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The Art of Urban Sketching is both a comprehensive guide and a showcase of location drawings by artists around the world who draw the cities where they live and travel. Authored by the founder of the nonprofit organization Urban Sketchers (www.urbansketchers.org), this beautiful, 320-page volume explains urban sketching within the context of a long historical tradition and how it is being practiced today. With profiles of leading practitioners and discussions of the benefits of working in this art form, this inspiring book shows how one can participate and experience this creative outlet through modern-day social networks and online activity.
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A delightful mélange of writing and images that explores our passion for gardens. Why are we so passionate about gardens, and what do they represent? In chapters titled “Shades of Paradise,” “Statements and Style,” “Gardens for Body and Soul,” “Gardeners Rampant,” and “Purely for Pleasure,” this fabulous collection of prose and visuals looks at gardens throughout history and across cultures from many angles, celebrating their sensual, spiritual, aesthetic, social, and even political dimensions.
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Family values, hard-won success, and tough love for tough times: when we talk about America as an image and an ideal it is generally the enduring reality of middle-American virtue, deep roots, and rural life that we imagine. Focusing on Adams County in the Columbia Plateau in eastern Washington, Drylands, a Rural American Saga is a pictorial essay documenting the reality underlying our national self-portrait. Both an exception to and a paradigm of the country’s agricultural folkways, Adams County offers a panorama of rolling cropland, sagebrush scree, and deep coulees formed by volcanic forces and ice-age floods. The shortage of rainfall, however, mocks the richness of the soils produced by prehistoric events. Yet as documented in these pages, the harvests of Adams County produce a significant share of the nation’s food, standing as clear testimony to the skill and perseverance of those who work the land.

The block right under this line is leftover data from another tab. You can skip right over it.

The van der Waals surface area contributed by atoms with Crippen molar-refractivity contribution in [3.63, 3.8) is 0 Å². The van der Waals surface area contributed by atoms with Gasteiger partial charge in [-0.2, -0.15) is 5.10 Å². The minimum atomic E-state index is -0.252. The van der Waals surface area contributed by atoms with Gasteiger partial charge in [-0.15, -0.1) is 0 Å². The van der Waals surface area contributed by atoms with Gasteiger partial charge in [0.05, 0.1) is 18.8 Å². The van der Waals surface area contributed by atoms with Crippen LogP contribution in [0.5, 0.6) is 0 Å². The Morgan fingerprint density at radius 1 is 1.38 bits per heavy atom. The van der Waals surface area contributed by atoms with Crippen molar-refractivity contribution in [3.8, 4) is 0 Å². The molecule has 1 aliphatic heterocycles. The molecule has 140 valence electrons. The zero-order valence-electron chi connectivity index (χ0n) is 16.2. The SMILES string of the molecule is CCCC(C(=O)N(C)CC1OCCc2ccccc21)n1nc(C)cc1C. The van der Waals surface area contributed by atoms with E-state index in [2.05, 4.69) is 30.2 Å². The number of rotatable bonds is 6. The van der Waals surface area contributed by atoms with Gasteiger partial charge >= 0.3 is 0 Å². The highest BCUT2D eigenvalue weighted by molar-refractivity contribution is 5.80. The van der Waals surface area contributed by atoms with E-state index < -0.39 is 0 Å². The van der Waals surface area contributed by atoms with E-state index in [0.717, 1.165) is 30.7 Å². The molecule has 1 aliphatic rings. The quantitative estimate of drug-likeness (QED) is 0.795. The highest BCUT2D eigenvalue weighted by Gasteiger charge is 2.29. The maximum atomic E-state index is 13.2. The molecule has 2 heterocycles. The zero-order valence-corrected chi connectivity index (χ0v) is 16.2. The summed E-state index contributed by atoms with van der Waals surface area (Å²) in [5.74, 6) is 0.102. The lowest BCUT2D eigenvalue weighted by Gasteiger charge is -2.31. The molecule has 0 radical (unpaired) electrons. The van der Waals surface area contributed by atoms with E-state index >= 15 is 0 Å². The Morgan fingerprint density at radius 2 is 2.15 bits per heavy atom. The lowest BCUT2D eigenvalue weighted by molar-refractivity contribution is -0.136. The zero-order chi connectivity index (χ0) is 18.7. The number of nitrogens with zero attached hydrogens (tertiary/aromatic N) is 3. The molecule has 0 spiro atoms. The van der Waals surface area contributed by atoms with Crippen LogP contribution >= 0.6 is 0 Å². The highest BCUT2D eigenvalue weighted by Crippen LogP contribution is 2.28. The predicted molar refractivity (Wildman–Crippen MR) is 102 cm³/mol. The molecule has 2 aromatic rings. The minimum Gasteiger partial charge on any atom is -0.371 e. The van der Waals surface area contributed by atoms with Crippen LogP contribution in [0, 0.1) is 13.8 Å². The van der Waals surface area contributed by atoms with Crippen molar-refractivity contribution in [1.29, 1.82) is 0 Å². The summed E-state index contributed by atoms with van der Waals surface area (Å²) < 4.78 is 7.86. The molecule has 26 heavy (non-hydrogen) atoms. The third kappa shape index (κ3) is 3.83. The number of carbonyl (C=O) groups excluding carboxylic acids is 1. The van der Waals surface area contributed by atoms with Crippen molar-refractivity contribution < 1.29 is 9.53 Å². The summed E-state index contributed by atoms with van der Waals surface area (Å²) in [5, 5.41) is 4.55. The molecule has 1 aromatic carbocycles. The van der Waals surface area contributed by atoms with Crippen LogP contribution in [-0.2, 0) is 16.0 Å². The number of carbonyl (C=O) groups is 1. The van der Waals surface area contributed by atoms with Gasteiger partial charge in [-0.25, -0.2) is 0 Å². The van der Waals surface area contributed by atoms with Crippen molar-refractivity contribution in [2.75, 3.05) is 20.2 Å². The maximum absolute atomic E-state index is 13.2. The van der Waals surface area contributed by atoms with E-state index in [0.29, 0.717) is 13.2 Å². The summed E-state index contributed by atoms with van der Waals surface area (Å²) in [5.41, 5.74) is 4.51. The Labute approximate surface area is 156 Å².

Have you ever seen the delicate flowers of a red maple? The emerging leaves of a tulip poplar? The twigs of a beech? When you look at a tree up close, you begin to appreciate trees in a whole new way. Seeing Trees invites readers to watch trees with the care and sensitivity that birdwatchers watch birds. Focusing on 10 common trees of North America, Nancy Ross Hugo highlights the rewards of tree viewing and describes some of the most visually interesting leaves, flowers, fruits, buds, leaf scars, twigs, and bark of familiar trees. Using software developed for work with microscopes, Robert Llewellyn created incredibly sharp close-up photographs of the tree detail by stitching together 8 to 45 images of each subject—each shot at a different focal point. The combination of these lavish photos with Nancy Ross Hugo’s writing makes each page come alive with the beauty of the growing process. The result is a gorgeous journey into the life cycle of trees.